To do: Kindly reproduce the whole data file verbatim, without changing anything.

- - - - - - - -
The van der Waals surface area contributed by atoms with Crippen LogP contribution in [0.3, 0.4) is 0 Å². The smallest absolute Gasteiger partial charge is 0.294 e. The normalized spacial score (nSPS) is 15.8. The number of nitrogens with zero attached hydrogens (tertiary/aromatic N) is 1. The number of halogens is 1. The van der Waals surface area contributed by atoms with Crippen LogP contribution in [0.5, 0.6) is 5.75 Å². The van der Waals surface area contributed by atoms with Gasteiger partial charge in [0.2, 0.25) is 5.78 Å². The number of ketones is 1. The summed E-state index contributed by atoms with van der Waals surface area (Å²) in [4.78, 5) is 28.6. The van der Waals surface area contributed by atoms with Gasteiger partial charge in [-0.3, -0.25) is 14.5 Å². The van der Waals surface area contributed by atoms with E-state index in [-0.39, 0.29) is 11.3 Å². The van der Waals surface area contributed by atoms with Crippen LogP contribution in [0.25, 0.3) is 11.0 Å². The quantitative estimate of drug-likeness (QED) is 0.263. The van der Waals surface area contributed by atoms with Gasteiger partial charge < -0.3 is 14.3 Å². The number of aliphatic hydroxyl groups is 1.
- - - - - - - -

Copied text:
The van der Waals surface area contributed by atoms with Crippen LogP contribution in [0.3, 0.4) is 0 Å². The smallest absolute Gasteiger partial charge is 0.294 e. The normalized spacial score (nSPS) is 15.8. The number of nitrogens with zero attached hydrogens (tertiary/aromatic N) is 1. The number of halogens is 1. The van der Waals surface area contributed by atoms with Crippen LogP contribution in [0.5, 0.6) is 5.75 Å². The van der Waals surface area contributed by atoms with Gasteiger partial charge in [0.2, 0.25) is 5.78 Å². The number of ketones is 1. The summed E-state index contributed by atoms with van der Waals surface area (Å²) in [4.78, 5) is 28.6. The van der Waals surface area contributed by atoms with Gasteiger partial charge in [-0.3, -0.25) is 14.5 Å². The van der Waals surface area contributed by atoms with E-state index in [-0.39, 0.29) is 11.3 Å². The van der Waals surface area contributed by atoms with Crippen LogP contribution in [0.25, 0.3) is 11.0 Å². The quantitative estimate of drug-likeness (QED) is 0.263. The van der Waals surface area contributed by atoms with Gasteiger partial charge < -0.3 is 14.3 Å². The number of aliphatic hydroxyl groups is 1.